Unemployment rates were generally little changed or slightly lower at the regional and state levels last month, according to a new U.S. Bureau of Labor Statistics report. Thirty-nine states recorded unemployment rate decreases, three states and the District of Columbia registered rate increases, and eight states had no rate change.
Forty-six states and the District of Columbia posted unemployment rate decreases from a year earlier, three states reported increases, and one state had no change, noted the federal government report. The national jobless rate nudged up by 0.2 percentage point between March and April to 9.0 percent, but was 0.8 point lower than a year earlier.
In the month of April, nonfarm payroll employment increased in 42 states and the District of Columbia and decreased in eight states. The biggest over-the-month increase in employment happened in New York (+45,700), followed by Texas (+32,900), Pennsylvania (+23,700), Massachusetts (+19,500), and Florida (+14,900).
Over the year, nonfarm employment increased in 46 states and the District of Columbia and decreased in 4 states. The largest over-the-year percentage increase occurred in North Dakota (+3.9 percent),
followed by Alaska and Texas (+2.5 percent each) and Nebraska (+1.9 percent).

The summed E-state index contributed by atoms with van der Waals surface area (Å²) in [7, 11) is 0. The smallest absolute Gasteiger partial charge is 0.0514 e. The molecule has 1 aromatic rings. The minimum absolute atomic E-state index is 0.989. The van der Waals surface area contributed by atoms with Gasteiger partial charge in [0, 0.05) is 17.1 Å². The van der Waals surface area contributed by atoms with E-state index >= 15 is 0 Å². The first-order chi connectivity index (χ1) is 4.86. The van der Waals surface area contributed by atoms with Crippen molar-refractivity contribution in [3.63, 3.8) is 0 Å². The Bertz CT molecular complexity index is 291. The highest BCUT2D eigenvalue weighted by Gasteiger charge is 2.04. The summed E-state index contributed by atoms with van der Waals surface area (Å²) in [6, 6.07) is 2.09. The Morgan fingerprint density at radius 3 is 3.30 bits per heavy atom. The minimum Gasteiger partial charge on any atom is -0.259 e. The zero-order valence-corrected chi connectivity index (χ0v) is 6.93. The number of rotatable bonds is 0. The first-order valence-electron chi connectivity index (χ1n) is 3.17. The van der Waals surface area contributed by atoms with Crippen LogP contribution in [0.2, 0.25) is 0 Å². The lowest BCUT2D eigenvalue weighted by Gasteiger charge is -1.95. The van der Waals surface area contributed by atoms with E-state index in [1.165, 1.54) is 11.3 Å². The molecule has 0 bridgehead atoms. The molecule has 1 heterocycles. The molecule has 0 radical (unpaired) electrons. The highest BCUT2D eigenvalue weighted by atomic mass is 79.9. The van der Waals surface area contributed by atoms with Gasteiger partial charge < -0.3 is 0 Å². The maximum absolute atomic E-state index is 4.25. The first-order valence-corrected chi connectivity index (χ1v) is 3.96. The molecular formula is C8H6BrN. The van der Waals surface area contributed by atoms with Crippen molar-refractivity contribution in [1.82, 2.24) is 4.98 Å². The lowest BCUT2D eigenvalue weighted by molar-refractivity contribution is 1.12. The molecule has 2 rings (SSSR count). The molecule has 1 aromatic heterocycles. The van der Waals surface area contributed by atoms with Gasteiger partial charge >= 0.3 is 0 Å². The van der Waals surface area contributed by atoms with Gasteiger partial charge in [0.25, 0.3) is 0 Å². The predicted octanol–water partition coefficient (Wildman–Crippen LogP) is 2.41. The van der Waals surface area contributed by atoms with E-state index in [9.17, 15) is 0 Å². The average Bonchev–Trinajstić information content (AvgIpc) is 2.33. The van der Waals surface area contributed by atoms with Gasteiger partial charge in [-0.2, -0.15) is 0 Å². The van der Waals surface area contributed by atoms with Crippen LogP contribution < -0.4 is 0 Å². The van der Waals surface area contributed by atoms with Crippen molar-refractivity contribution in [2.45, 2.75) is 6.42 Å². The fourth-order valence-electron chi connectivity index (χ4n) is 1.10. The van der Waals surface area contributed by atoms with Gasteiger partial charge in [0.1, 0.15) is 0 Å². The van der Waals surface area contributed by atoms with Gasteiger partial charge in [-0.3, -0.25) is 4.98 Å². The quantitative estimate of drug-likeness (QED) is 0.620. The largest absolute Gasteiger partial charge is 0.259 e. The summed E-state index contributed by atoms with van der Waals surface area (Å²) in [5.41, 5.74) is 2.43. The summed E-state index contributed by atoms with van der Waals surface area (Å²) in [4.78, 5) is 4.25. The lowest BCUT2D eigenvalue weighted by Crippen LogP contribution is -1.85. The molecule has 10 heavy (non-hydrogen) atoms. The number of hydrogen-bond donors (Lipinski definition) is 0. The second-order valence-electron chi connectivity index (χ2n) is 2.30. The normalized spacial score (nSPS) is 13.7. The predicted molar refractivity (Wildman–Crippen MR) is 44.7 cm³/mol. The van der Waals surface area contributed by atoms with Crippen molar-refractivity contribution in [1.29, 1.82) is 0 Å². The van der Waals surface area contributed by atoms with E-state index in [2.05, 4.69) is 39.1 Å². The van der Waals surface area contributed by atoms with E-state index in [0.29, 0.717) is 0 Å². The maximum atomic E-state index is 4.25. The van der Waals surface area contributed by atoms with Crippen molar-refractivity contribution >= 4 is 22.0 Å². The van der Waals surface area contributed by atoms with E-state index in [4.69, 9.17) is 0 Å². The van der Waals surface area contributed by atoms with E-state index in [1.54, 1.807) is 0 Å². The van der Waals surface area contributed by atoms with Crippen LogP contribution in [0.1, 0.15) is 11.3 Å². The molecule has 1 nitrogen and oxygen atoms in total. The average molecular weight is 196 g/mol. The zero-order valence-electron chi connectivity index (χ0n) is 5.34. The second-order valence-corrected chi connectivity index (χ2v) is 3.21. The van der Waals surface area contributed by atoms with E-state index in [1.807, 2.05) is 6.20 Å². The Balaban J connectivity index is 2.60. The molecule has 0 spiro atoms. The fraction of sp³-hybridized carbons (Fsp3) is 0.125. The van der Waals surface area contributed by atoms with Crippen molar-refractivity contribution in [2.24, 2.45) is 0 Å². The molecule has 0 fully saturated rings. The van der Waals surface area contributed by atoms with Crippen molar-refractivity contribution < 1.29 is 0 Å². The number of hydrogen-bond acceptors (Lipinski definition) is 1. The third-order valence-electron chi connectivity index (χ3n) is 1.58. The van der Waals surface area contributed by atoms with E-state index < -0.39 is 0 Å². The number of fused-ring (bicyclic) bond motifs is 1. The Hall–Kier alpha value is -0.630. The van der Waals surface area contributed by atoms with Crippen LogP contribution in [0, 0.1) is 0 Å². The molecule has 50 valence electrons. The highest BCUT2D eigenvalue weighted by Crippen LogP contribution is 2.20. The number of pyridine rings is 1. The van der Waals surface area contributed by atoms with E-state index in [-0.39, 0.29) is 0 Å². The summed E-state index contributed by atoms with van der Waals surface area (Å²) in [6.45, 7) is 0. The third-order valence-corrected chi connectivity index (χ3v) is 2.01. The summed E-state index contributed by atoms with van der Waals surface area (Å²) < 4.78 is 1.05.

Meanwhile, this past April, American employers took 1,564 mass-layoff actions involving 143,927 workers according to a new report released by the U.S. Bureau of Labor Statistics.
Each mass-layoff action involved at least 50 workers from a single employer. The number of mass-layoff events in April increased by 278 from March, as the number of associated initial claims increased by 25,404.
Eleven of the 19 major industry sectors in the private economy reported year-over-year declines in initial claims, with the largest decreases occurring in manufacturing, information, and professional and technical services.
Specifically, the manufacturing sector reported 327 mass layoffs in April resulting in 35,022 initial claims; both figures were increases from March. The national unemployment rate was 9.0 percent in April, up from 8.8 percent in March but down from 9.8 percent a year earlier.
Not seasonally adjusted, the number of mass layoffs in April was 1,750, resulting in 189,919 initial claims. The number of mass layoffs was down by 90 from April 2010, and associated initial claims decreased by 9,771.